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same time and I would reload, going at full speed. I ran him several miles before I finally killed him.
Besides buffalo, deer and antelope, we used to kill ducks, geese, prairie chickens and other wild fowl, which were plentiful in the uncivilized part of the state. I always enjoyed hunting, and I guess I killed as many deer as the average man. Speaking of deer, reminds me of a peculiar thing that happened in Atascosa County one day. The outfits of Dudley Tom and myself were gathering cattle on Dewees' ranch, when one morning a negro and myself were rounding up a bunch of cattle, when several deer jumped out of a thicket directly in front of us. Of course we gave chase and ran them so close one of the bucks ran against a tree and broke his neck.
At another time, when we were camped near John Tom's ranch in Atascosa County, we were driving a herd of old Mexican beeves down a long lane, and they stampeded, turned around and started back up the lane. A man and woman had just passed us, riding horseback. When they heard the noise of the stampede and saw the herd coming they began to ride for dear life to get out of the way of the frightened cattle. The woman was riding sideways, as was the custom in those days, and it seemed to us that the cattle were surely going to overtake her. Looking back and seeing the cattle gaining that woman suddenly swung herself astride of the horse she was riding and pulled off a race that beat anything I ever saw. She outdistanced everything in that herd and rode safely away.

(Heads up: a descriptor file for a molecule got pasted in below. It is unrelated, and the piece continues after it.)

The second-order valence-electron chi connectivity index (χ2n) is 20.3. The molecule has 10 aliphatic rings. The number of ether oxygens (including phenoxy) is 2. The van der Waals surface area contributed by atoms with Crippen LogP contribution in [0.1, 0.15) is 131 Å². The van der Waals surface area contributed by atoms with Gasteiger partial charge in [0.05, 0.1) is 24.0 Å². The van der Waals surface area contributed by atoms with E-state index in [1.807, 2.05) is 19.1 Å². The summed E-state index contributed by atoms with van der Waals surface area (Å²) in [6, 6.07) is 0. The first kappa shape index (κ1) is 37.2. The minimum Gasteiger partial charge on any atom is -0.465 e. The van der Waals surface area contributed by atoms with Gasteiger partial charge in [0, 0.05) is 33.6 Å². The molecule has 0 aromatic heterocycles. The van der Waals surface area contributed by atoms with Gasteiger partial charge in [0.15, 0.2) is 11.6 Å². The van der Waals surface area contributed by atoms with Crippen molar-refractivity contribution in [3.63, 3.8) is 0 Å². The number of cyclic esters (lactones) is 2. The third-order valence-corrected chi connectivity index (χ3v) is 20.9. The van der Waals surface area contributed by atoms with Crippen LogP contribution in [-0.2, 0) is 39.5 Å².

Stampedes were very common occurrences. Sometimes they were just tame affairs, but at other times they afforded all the excitement anyone could want. It was hard to tell sometimes the cause of a stampede. Often during a clear, still night, when the cattle were contentedly bedded and the night riders were dozing in their saddles, a sudden run would take place and the remainder of the night would be spent in trying to keep the herd